Space, Time, and Stuff

OUP Oxford (2012)
Frank Arntzenius presents a series of radical new ideas about the structure of space and time. Space, Time, and Stuff is an attempt to show that physics is geometry: that the fundamental structure of the physical world is purely geometrical structure. Along the way, he examines some non-standard views about the structure of spacetime and its inhabitants, including the idea that space and time are pointless, the idea that quantum mechanics is a completely local theory, the idea that antiparticles are just particles travelling back in time, and the idea that time has no structure whatsoever. The main thrust of the book, however, is that there are good reasons to believe that spaces other than spacetime exist, and that it is the existence of these additional spaces that allows one to reduce all of physics to geometry. Philosophy, and metaphysics in particular, plays an important role here: the assumption that the fundamental laws of physics are simple in terms of the fundamental physical properties and relations is pivotal. Without this assumption one gets nowhere. That is to say, when trying to extract the fundamental structure of the world from theories of physics one ignores philosophy at one's peril!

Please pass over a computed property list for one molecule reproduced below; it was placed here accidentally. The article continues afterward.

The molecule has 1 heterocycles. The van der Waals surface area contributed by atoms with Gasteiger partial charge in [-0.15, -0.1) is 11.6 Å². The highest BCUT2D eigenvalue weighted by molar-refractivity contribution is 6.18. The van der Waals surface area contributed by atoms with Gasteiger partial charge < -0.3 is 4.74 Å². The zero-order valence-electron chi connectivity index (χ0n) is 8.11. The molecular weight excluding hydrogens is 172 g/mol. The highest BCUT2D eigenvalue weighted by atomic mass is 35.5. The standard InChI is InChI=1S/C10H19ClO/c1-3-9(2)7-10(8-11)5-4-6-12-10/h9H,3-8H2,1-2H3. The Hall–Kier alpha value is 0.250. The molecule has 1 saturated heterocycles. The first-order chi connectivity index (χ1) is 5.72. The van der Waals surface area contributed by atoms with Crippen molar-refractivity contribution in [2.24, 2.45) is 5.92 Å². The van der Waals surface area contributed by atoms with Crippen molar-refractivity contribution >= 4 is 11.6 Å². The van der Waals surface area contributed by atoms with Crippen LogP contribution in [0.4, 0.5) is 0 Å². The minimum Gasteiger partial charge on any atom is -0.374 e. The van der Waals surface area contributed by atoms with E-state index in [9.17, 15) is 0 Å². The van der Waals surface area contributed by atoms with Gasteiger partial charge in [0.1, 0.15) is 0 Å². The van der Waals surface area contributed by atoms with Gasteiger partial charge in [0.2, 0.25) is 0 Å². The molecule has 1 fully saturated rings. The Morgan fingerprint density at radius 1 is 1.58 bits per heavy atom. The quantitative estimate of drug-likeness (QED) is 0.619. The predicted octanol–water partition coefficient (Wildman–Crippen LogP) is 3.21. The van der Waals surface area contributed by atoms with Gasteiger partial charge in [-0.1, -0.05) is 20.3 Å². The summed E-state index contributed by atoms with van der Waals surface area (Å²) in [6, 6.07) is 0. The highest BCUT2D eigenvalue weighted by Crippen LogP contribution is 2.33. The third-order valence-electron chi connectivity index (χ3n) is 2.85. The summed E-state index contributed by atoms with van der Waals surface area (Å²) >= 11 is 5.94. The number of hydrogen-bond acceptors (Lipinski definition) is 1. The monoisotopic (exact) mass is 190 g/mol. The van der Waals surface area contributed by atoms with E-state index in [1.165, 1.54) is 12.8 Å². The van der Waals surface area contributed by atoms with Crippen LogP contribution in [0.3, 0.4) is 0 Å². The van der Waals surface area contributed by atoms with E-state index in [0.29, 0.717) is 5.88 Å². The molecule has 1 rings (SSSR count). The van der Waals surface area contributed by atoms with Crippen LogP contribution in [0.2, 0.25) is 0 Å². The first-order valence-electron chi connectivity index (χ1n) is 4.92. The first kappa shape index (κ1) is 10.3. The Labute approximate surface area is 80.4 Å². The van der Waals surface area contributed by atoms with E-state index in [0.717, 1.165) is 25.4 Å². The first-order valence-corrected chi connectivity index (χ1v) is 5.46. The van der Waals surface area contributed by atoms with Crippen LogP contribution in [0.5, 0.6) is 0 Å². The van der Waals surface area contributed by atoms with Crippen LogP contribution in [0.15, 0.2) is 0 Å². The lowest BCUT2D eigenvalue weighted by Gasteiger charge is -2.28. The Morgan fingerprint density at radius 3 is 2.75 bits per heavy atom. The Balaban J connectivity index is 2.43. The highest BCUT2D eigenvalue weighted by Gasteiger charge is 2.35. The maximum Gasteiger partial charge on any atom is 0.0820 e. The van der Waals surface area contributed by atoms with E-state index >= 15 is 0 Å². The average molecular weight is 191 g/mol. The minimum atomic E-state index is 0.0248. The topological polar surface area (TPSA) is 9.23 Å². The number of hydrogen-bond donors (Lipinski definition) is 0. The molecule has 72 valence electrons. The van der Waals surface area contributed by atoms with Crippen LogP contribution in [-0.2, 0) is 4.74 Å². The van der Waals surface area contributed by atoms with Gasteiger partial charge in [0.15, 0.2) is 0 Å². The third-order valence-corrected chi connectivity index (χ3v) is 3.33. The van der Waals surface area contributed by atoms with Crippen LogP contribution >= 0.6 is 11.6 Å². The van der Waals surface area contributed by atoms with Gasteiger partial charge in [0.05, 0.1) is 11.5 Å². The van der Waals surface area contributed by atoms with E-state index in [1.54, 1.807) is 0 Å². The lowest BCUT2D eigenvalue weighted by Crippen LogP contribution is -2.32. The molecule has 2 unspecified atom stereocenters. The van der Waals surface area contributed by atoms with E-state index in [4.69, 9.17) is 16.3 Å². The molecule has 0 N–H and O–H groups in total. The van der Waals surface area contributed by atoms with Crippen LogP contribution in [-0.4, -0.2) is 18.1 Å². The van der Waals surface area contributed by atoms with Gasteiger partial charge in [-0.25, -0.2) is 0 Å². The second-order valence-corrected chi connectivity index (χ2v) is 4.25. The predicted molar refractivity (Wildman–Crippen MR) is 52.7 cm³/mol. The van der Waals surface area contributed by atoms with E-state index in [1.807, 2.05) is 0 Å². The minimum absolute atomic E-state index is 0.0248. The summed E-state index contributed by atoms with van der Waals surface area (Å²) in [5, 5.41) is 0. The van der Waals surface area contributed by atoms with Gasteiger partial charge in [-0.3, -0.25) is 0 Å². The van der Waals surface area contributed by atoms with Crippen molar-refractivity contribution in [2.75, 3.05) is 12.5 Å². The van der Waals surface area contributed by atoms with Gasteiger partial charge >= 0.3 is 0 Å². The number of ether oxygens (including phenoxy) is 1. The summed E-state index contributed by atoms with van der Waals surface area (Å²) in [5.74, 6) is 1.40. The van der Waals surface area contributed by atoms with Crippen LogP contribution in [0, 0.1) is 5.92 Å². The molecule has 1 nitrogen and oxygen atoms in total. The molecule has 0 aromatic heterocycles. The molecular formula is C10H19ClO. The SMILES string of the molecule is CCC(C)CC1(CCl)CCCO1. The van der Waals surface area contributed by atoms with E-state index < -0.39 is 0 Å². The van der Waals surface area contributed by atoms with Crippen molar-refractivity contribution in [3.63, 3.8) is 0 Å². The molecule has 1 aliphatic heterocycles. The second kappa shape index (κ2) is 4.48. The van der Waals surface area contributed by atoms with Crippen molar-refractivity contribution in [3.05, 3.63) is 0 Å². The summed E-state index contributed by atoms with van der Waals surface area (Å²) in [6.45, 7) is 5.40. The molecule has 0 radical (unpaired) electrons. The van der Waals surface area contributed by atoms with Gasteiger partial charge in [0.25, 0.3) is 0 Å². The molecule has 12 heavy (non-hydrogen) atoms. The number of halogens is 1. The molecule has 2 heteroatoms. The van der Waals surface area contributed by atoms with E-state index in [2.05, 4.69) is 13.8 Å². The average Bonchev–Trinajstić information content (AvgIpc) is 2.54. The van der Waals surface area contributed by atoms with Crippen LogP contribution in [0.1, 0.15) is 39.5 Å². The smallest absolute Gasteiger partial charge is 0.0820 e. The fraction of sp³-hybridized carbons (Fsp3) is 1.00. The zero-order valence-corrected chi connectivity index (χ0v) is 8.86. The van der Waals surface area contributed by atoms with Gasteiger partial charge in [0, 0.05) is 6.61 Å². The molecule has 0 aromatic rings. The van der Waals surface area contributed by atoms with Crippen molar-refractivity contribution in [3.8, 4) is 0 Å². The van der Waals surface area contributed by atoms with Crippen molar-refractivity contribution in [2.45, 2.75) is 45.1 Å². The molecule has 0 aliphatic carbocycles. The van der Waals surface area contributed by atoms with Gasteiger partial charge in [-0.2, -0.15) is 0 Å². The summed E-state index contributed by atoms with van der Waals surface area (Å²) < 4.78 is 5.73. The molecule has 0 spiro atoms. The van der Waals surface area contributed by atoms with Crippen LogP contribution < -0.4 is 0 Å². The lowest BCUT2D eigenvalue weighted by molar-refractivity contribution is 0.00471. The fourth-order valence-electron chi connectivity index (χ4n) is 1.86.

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Edward Slowik (forthcoming). The ‘Space’ at the Intersection of Platonism and Nominalism. Journal for General Philosophy of Science / Zeitschrift für Allgemeine Wissenschaftstheorie:1-16.
Carolyn Brighouse (2014). Geometric Possibility- an Argument From Dimension. European Journal for Philosophy of Science 4 (1):31-54.

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Frank Arntzenius (2003). Is Quantum Mechanics Pointless? Philosophy of Science 70 (5):1447-1457.
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